ResearchBlogging.org Ryan, Louise (2011). Migrants’ social networks and weak ties: accessing resources and constructing relationships post‐migration The Sociological Review, 59 (4), 707-724 : 10.1111/j.1467-954X.2011.02030.x

Author Ingrid Piller

Dr Ingrid Piller is Professor of Applied Linguistics at Macquarie University, Sydney, Australia. Ingrid’s research expertise is in the fields of intercultural communication, bilingual education and the sociolinguistics of language learning and multilingualism in the contexts of migration and globalization.

More posts by Ingrid Piller
  • How true! As with advancement in any field, the right connections or networks are paramount. Newcomers often encounter what I understand as the ‘Sticky Floor’, as demonstrated by Marek and other Polish immigrants. Without proper mentorship, they are stuck in their careers with little chance of progression – hence the ‘Sticky Floor’ effect. It is important that they find a mentor while in the early stages of integration so they can truly showcase their skill sets; the longer they are underemployed the more difficult it is to break the cycle and advance.

  • vahid

    I used to encourage my IELTS students to “move in with English-speaking flat-mates”! How wrong I was! 🙁

    • I don’t think you have to beat yourself up for having been “wrong”! 🙂 Moving in with flat-mates from your target language and establishing intercultural networks seems to me an important way to grow personally and linguistically. The key point I was trying to make in my post was that the acquisition of cultural and social capital are sometimes naively conflated …

      • vahid


  • khan

    Dear Ingrid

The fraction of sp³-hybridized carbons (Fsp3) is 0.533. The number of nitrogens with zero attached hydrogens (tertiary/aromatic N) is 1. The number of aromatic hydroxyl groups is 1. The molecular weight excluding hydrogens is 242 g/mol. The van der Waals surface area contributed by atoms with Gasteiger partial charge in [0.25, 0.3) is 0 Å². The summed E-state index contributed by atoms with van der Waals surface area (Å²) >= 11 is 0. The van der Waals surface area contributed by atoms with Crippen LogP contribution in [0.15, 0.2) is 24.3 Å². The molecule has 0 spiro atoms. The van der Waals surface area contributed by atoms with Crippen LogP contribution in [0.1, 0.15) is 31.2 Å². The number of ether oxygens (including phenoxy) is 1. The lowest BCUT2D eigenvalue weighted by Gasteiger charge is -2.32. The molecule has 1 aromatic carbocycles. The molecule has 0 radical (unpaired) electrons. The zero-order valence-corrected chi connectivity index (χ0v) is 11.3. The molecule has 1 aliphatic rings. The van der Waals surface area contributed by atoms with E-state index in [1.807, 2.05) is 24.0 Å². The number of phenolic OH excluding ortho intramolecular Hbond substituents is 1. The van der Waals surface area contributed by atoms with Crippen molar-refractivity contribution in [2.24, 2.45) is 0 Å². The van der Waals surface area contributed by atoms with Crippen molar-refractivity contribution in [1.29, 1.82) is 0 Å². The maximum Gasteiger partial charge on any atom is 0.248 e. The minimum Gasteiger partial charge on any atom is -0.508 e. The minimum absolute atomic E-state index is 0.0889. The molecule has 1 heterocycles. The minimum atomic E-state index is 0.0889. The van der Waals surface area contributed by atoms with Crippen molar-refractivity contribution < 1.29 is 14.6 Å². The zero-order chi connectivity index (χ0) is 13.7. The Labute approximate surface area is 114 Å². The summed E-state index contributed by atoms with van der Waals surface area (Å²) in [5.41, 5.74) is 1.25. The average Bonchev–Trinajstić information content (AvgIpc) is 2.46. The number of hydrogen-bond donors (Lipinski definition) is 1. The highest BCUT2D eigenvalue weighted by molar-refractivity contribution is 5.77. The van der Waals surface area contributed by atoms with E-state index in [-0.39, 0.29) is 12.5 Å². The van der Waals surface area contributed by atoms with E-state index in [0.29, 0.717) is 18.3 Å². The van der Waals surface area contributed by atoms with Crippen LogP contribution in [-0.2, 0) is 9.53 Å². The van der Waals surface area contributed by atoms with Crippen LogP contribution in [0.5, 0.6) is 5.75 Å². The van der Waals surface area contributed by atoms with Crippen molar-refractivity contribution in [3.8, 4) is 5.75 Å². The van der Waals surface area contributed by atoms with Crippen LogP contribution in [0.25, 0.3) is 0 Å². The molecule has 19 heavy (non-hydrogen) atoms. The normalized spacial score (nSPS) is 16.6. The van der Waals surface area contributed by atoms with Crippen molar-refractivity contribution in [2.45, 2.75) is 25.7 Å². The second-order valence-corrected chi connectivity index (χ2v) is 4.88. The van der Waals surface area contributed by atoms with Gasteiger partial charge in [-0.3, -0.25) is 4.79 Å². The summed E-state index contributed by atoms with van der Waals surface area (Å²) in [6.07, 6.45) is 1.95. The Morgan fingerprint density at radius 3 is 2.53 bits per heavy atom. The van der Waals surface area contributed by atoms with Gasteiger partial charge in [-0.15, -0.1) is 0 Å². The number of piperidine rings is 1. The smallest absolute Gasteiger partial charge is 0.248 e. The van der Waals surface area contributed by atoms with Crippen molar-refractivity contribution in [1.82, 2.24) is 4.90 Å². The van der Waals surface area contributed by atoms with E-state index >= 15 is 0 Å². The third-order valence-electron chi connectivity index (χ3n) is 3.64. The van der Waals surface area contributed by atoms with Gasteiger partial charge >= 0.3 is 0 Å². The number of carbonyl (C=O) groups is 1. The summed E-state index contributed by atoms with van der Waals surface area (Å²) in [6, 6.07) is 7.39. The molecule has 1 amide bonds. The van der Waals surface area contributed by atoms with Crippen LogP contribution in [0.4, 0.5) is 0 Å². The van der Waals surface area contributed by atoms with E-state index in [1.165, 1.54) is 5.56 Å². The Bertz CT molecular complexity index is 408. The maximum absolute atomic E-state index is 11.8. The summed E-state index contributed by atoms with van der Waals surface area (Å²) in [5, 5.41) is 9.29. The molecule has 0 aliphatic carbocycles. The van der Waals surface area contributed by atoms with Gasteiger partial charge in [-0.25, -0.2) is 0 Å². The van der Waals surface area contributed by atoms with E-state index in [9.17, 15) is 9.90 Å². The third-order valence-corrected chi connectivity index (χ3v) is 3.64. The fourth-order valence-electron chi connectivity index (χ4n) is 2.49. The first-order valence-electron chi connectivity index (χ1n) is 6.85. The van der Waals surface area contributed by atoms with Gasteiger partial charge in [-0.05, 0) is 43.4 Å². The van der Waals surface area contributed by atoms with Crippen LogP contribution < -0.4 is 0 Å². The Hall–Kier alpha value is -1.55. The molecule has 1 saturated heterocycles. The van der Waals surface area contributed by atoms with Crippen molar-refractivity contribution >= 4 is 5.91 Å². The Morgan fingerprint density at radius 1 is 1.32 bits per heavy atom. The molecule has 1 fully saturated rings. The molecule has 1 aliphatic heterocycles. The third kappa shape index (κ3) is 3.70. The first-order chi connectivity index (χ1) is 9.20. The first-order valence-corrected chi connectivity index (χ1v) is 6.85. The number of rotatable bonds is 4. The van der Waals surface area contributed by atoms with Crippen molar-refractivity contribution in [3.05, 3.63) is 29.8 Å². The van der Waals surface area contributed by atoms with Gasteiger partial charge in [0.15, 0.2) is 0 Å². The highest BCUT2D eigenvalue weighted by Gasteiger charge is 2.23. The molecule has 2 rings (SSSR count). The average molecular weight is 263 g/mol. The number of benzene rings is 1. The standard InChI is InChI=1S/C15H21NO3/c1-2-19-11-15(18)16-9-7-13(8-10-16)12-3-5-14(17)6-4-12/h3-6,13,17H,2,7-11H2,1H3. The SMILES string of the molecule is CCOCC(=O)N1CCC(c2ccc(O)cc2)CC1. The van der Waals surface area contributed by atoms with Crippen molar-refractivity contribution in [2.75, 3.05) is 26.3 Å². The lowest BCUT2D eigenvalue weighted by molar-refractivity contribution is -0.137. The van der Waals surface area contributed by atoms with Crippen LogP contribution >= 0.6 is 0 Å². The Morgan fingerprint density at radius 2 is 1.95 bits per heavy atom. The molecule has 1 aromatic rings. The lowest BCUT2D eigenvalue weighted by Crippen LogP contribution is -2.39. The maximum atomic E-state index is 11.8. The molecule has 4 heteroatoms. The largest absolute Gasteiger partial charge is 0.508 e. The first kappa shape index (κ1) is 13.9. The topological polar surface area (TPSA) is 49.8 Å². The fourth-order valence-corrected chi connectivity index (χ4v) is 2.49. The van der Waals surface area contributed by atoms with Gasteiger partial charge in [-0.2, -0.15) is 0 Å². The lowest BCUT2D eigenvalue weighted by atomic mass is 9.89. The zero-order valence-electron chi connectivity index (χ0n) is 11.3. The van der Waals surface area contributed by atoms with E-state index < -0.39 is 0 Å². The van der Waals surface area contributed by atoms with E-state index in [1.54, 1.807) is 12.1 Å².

Very interesting post. We need interdisciplinary approaches to social
    phenomenon. By the way some linguists call interdisciplinary as
    “disempowering game”. I still remember my first introduction to
    linguistics in Karachi where the lecturer repeated the word ”
    autonomous discipline” several times to underscore the independent
    nature of the subject as if it has got little to do with life . As a result of it, I misconstrue it as a very
    inward- looking, highly technical discipline with all the techincities . Thanks to linguists like Hymes and many
    others who have demonstrated how the discipline can make valuable
    contribution in enhancing our understanding of social phenomenon. The
    case of Marek is such an apt example.
    Thanks very much indeed. Khan

  • Grace

    Some of the participants that I interviewed are also aware that acquiring English and English-speaking friends does not necessarily translate into social capital in overseas study context. For one thing, academic English is not something you learn from chatting with native friends. For another thing, when they need help in dealing with visa, insurance, jobs and so on, oftentimes they find their co-ethinic friends are much more understanding and helpful. Therefore, to be or not to be with the people from their own country remains tricky to overseas students.

  • Xiaoxiao Chen

    Thanks, Ingrid, for another insighful post about sth that we usually take for granted (we used to assume that one’s English language competence will help one settle down, make more firends and live a better life in English-sepaking countries). Marek’s experience actually reminds me of the participants in your recent article “Language work aboard the low-cost ariline” (Piller & Takahashi, 2011)–the Australian airline attendants who are native Japanese. As your study shows, despite their English proficiency, these flight attendants remain “Japanese”: their identity and mobility won’t be changed because of their English language skills. So I wonder if this kind of exclusion is also linked to the fact that non-native English speakers are always viewed differently, no matter how good their Engslish is, as demonstarted in your post of “The politics of subtitling”.

    • Thanks, Xiaoxiao, for connecting the dots! A pre-publication version of the article is available here.

  • The best way to make friends is to make them online. There are many social networking sites that operate in English. I am sure English would definitely help in making new friends.

  • saira

    I want speak english well please help me………..